If you have a chance, why not sign up for our mailing list? Head to lefthandedradio.tumblr.com and enter your info in the widget in the left column. Or leave a review on iTunes? Or just keep listening to our show.
If ever there were a summer that were bitchin’, surely it was this one passed.
So! We come to a challenge that is exactly what we do. We were nervous as Matt immediately let us know that the scrutiny was on us this week. We were also surprised at his amazement when we said we would be submitting new material for this challenge. That’s the one thing I’ve been really proud of throughout this competition: we have viewed this as a chance to push ourselves and grow. So aside from the first week, for each challenge we have created original material. I guess the other shows have been submitting stuff from the archives as it fit to each one, but we have viewed every challenge as something to work towards rather than a search term for our past episodes. I’m not disparaging the other shows for submitting old stuff, mind you; I’m just explaining how we have approached the show. We’re of the belief that we’re only as good as our last sketch, and whatever we’ve written isn’t as good as what we will write.
Speaking of writing, let’s talk about process for a sec. I submitted Dinner with Batman in an original draft that was 6 pages long (I like to cram as much as I can in those early drafts to help pick a direction because I’m bad at decision making). It also included an appearance by the Penguin and…well, it wasn’t great, but Bozarth had some good notes about what was working which helped me grind it down to 3 pages, then he took a pass that beefed up the jokes and added some great new ones, and eventually we had a sketch. My point is, that first draft that isn’t that great? Don’t worry about it. Find what works, ditch the rest, and go from there.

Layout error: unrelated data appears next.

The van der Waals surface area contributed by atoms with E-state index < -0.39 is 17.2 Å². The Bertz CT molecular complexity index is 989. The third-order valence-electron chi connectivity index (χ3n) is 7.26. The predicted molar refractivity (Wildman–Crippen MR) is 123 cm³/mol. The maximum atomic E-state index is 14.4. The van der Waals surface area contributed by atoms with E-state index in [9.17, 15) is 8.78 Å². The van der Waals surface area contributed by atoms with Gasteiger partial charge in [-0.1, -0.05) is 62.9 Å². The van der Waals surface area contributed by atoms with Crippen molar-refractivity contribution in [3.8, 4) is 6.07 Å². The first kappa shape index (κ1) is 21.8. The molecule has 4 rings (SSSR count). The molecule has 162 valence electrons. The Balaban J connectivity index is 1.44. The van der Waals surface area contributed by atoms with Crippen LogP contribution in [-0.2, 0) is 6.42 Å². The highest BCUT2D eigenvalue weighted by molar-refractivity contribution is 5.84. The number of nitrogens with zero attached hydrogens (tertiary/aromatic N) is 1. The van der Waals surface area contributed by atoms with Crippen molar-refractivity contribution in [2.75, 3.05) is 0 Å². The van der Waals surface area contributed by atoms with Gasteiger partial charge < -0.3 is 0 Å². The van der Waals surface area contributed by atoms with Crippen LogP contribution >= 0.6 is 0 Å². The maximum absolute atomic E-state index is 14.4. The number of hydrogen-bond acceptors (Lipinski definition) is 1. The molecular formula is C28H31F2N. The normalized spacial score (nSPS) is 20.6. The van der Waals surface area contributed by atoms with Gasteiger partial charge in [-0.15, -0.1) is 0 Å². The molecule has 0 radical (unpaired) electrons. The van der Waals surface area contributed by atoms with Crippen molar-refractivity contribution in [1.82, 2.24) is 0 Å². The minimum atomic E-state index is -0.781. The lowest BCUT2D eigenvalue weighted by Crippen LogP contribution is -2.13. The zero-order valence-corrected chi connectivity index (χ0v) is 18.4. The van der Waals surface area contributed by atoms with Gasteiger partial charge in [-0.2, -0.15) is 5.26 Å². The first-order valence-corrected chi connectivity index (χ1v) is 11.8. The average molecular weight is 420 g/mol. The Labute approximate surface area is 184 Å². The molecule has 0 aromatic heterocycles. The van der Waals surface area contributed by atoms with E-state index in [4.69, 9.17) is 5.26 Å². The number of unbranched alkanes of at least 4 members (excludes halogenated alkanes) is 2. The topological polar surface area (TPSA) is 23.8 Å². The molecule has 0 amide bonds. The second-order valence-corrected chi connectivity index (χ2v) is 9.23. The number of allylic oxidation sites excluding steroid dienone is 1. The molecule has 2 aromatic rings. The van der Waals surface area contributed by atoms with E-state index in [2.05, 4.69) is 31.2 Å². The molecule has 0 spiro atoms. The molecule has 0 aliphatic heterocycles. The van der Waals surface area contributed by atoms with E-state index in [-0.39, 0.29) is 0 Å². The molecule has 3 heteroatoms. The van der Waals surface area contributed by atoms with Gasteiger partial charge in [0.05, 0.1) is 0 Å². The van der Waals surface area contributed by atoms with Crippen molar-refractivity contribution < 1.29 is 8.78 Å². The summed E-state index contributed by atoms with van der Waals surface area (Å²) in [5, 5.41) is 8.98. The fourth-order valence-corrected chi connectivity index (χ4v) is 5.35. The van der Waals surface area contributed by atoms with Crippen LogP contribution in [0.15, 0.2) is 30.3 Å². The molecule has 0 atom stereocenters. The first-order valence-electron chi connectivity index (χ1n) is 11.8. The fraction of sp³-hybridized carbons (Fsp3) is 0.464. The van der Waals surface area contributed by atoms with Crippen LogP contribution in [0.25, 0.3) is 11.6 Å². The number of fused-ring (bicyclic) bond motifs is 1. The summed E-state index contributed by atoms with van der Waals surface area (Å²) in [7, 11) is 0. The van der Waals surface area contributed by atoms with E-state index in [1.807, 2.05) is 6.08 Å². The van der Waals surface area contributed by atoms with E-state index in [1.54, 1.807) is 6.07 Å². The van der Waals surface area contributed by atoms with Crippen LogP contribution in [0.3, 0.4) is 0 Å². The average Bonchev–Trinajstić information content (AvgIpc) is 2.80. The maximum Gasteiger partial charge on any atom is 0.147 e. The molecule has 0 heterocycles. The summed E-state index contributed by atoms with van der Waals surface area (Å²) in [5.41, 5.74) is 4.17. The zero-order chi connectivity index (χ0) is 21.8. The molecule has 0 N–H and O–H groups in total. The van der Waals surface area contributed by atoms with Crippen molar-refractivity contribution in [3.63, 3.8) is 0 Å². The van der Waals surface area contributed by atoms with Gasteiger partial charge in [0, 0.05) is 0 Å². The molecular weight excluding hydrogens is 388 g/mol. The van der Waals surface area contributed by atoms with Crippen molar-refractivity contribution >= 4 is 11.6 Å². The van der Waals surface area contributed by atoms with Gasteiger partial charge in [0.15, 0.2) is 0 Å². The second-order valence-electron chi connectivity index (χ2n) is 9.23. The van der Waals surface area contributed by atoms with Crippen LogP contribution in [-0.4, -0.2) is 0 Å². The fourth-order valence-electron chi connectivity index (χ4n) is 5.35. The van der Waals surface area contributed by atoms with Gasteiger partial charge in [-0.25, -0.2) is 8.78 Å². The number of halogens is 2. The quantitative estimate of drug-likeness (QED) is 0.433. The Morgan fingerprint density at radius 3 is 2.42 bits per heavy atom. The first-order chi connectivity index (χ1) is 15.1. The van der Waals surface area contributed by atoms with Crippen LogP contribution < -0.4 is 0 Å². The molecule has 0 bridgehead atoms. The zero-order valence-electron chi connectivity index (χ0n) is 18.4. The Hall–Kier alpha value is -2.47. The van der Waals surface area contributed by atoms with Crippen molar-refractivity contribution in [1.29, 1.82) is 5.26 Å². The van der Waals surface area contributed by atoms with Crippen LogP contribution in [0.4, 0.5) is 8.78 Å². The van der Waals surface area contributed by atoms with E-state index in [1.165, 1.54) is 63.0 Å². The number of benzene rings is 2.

PA System is Off Limits was another gem from Taylor, who has a habit of creating characters that are so fun and strange I think they’re not from Earth (a sketch he wrote called “Pussy Monster,” which has a beach blanket bingo-style musical number, confirms this). All in all we were excited to submit this week’s challenge.
About our intro: for this ep, I recorded the intro (after the sketches were in the can), and we were a bit loopy by that point. I had done 5 unusable takes of our 8 second intro because of us just being silly. On the last one Dan decided that, in lieu of saying “Hello!” like the rest of us, he would bray like a donkey. This caused all of us to laugh, or try to stifle a laugh in Bozarth’s case. In fact he stifled it so hard that the second I finished talking he farted something awesome. We thought that was so funny that we actually kept it in the introduction. If you go back and listen with the speakers turned up, immediately after I say “hope you enjoy” you can hear the fart happen. YOU GUYS WE HID A FART JOKE IN OUR INTRO. I FEEL LIKE KEYSER SOZE NOW, HIDING THINGS IN PLAIN SIGHT.
Anyhow, we were incredibly flattered by the critique and the subsequent discussion. Tig is always great, and Seth Morris was once artistic director at UCB, which put us over the moon after hearing him compliment our submission. We are now in the TOP 5! This hill keeps getting steeper the further we climb, but it’s really thrilling. Well, it’s thrilling for a few hours until we get our next challenge, when it becomes a source of anxiety. But if I had to pick something about which to be anxious, this is MOST definitely the thing.